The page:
I am a 27 year old male in the US. I was with an actuarial consulting firm, my first job out of college, for approximately two years until I was fired. I am starting to apply for new jobs in the actuarial and data science fields. Inevitably, I will likely be asked why I left my old job.

Here is the real reason:

Adjusting to the COVID work-from-home setting was already a little difficult for me. Further, a few months into working from home, my fiancee cheated on me shortly after we set our engagement. Plot twist, she cheated on me with another woman, and made me feel very obligated to continue giving her emotional support and friendship through the transition, (she comes from a... less than supportive family) which was a rather drawn out situation (1-2 months). This would obviously devastate anyone, but since this event occurred I have sought help for mental health and have been diagnosed with situational depression. The 1-2 months I mentioned drastically impacted my performance at work. Nothing terrible like entirely not showing up for work (well, remote work), but I wasn't delivering the quality of work that was expected of me, and I was far less efficient. Not knowing that I had 'situational depression', I thought how I felt was probably how anyone would feel in that situation, so I tried to "tough it out". I despise being dramatic, but I didn't eat or sleep much in those two months and began to have suicidal ideation, ultimately why I sought help. I have continued with therapy, and it has now been brought to my attention that this is not the first event in my life where I have been emotionally impacted by something to a greater degree than an "average" individual may be. Also, being my first job, I never thought to reach out to my manager or HR about what was happening and why my performance was lagging. I thought personal issues were something that should be kept separate from work.

I do have two former managers from this job that have said they would give me a positive reference. I worked for them before any of these issues came to fruition. I began working for my last and final manager 1 - 2 months before the switch to working from home.

My question:

In future job interviews or applications, when asked why I left my former position, how much of the real story should I disclose?

Should I avoid all of it and just say something general like "it was a bad fit?". I certainly don't think all of the details above are necessary, and I don't want to make myself sound crazy, or make them speculate that the issues may return and interfere with my work for their company. What I would hope to communicate if I share part of the real reason, is that I have sought help to manage and prevent 'situational depression', a condition I wasn't aware I had, from preventing me from doing my job. I certainly want to avoid appearing as though I am seeking sympathy, I am not! I am a highly motivated and capable individual and I only hope to give an appropriate and honest answer to why I was terminated, and what I have done to correct the issue.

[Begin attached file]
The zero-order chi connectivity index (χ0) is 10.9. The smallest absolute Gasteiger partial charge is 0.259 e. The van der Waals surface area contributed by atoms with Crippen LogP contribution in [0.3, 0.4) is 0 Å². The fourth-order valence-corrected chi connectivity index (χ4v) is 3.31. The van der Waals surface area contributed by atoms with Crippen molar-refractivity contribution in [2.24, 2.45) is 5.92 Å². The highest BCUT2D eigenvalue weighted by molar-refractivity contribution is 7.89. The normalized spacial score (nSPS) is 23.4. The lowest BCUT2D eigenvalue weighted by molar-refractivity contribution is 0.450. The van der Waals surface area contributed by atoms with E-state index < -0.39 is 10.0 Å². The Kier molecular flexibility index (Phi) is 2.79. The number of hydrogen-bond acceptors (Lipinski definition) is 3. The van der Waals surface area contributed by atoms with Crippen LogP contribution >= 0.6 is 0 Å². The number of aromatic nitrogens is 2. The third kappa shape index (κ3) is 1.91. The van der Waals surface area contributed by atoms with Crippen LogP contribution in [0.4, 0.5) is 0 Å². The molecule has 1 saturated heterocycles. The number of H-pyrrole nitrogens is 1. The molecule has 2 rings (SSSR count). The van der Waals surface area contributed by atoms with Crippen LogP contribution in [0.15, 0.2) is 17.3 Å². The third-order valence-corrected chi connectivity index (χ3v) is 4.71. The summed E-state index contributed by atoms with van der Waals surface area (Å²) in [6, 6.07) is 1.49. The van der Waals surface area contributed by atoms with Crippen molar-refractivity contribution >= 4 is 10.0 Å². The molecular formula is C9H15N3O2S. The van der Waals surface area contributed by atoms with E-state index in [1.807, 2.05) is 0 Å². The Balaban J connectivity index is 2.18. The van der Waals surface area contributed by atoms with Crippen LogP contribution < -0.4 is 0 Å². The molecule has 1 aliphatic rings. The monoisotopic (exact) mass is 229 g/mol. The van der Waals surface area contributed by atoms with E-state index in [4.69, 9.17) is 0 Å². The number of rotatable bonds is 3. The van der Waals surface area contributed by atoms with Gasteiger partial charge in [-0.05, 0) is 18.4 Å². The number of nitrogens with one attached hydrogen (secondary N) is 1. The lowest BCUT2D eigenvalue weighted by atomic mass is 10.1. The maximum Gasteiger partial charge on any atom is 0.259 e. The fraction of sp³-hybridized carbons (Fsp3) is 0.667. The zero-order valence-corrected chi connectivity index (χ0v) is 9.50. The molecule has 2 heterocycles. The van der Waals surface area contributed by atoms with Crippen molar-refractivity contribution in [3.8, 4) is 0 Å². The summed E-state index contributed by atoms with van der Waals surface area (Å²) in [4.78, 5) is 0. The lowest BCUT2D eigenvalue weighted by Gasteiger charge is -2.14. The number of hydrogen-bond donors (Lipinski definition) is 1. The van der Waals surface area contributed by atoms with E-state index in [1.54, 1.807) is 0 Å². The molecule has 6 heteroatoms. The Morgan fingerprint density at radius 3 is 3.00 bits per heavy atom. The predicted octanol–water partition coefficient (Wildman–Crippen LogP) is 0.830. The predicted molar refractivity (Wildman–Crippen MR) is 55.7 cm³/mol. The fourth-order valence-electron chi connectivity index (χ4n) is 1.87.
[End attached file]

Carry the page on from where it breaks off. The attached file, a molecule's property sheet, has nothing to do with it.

I understand that answering this question is subjective, since different hiring managers will have different preferences or reactions, but any general advice will be appreciated.

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    "when asked why I left my former position" - "let go due to covid-19 situation". Commented Aug 11, 2020 at 8:22
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    Keep studying for exams while you're looking, unless you're dead set on the data science route. Also depending on your background, speaking with a recruiter or two may be helpful; when I went looking for a job after my first stint as an actuarial analyst at a consulting firm, I did find it helped me focus my messaging as I'd been off the job hunt for a while. One of them actually did help me get a job offer!
    – Giuseppe
    Commented Aug 11, 2020 at 19:16
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    Brevity and obliqueness should be key. It may be possible just to say "due to Covid". If you have to mention your problems working at home at all, just say "my relationship was breaking down at the time" and nothing more, don't labour the point about exactly what those relationship problems were.
    – Steve
    Commented Aug 11, 2020 at 19:33